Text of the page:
Aedes aegypti and Aedes albopictus
Aedes aegypti, the Yellow Fever mosquito, mostly feeds on humans and has adapted to become a sneaky feeder, usually approaching the host from behind and biting around the ankles and elbows. They prefer biting people, but will also bite domestic animals. It is common in urban areas in the Southern USA.
Aedes albopictus, the Asian Tiger mosquito, is also an aggressive feeder, and feeds on people and pets, including cats, dogs, and squirrels.
Asian Tiger mosquitoes are more common in suburbia. Their eggs can overwinter in colder climates than aedes aegypti.
Both species use man-made containers for egg laying and development, and both bite during the daytime, as well as at dusk and dawn.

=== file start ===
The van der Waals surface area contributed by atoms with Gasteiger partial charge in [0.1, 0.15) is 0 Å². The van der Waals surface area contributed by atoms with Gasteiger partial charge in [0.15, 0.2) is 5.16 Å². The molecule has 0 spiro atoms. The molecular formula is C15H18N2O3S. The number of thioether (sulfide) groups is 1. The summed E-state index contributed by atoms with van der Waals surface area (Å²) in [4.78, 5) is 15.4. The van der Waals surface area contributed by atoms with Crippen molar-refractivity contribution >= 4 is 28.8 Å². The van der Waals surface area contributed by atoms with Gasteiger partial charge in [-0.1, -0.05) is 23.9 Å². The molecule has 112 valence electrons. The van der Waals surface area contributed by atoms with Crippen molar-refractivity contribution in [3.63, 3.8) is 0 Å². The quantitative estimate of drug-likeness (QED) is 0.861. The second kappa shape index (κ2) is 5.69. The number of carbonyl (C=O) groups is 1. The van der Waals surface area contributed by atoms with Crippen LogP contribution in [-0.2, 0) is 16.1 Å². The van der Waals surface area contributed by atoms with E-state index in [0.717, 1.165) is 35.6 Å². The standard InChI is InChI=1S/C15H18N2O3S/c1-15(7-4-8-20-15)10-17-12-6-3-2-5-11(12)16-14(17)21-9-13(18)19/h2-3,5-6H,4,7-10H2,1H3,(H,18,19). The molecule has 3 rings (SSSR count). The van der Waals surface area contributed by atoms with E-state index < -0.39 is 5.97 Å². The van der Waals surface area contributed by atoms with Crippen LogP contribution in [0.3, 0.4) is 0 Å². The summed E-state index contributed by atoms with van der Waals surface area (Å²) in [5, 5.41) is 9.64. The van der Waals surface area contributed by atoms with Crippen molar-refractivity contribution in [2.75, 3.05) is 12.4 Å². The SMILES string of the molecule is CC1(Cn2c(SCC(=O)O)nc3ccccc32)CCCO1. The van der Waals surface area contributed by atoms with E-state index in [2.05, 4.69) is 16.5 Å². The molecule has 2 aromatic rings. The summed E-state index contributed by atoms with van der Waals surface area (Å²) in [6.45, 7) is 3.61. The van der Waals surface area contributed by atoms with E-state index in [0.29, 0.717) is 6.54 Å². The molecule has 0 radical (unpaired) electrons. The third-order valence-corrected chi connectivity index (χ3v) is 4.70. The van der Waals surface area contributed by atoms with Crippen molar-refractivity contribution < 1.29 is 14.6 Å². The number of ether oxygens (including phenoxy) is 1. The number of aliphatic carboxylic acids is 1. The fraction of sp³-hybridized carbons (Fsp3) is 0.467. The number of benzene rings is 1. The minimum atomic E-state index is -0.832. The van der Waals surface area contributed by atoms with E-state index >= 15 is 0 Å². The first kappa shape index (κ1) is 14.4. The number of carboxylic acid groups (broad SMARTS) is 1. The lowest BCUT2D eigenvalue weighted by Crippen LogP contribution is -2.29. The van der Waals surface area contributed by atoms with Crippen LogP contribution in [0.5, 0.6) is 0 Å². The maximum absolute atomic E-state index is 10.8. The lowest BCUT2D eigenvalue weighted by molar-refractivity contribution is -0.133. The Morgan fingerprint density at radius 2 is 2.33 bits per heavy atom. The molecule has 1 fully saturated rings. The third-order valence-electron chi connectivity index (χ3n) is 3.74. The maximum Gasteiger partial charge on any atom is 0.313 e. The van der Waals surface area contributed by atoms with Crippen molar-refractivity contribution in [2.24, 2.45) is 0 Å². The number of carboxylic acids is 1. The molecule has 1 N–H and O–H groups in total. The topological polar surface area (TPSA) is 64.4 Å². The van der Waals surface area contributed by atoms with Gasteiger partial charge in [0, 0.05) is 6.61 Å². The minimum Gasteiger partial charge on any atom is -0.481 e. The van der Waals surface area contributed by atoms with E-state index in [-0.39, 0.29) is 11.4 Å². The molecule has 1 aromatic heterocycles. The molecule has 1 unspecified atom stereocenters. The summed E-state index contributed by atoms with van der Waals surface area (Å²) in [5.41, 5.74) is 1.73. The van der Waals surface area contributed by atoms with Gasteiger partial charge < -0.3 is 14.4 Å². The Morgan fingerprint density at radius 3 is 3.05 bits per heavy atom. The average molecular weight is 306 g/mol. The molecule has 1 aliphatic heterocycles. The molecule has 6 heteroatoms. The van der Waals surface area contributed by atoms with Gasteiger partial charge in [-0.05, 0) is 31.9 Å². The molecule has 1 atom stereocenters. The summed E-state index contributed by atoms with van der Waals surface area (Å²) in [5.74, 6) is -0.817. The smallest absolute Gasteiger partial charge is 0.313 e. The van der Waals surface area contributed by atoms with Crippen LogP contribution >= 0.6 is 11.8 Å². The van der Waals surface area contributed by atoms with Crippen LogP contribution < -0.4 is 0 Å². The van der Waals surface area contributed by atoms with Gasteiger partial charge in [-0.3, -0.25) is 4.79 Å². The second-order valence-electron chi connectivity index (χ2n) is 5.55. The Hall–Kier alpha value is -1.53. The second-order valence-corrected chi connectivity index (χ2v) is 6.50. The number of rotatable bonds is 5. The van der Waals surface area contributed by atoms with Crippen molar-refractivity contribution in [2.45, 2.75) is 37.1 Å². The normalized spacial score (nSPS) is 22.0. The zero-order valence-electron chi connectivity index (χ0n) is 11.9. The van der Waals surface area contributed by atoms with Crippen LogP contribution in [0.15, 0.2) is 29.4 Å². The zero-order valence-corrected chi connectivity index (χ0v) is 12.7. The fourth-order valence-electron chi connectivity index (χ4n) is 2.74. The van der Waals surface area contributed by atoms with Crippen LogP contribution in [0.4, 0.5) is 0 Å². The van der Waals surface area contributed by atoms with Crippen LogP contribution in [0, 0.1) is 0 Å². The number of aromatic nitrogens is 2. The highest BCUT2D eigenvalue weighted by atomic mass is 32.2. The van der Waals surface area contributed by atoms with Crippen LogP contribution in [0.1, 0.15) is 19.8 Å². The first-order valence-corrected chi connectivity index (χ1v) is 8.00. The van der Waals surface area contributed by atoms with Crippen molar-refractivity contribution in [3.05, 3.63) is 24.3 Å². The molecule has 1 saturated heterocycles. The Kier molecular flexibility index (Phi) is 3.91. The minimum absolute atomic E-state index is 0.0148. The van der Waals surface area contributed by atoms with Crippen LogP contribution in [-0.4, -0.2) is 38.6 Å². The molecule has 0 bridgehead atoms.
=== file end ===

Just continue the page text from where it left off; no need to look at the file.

Aedes aegypti mosquitoes typically lay eggs along the waterline, inside man made containers. They prefer clean water, such as rainwater, and the containers can be as small as a bottlecap. The may also use natural places to lay eggs, such as holes in trees or standing water in leaves.
After drawing a blood meal from a person or an animal, a female Aedes aegypti can lay 100 or 200 eggs. They will spread out their egg deposits among several different containers. This is called oviposition behavior.
The eggs may hatch from anywhere between a few days or over months, depending on the weather and when the container is refilled with water.
Aedes albopictus eggs are very good at overwintering. This is called diapause. This allows them to overwinter in harsher climates than Aedes aegypti.
These egg laying strategies have caused these species to spread all over the world. Aedes aegypti mosquitoes originally came to the New World from Africa on sailing ships, inside barrels of water.
Aedes albopictus arrived in Houston, Texas in 1985 inside a shipment of tires from Asia. Once here, both species established permanent populations in the Southern USA.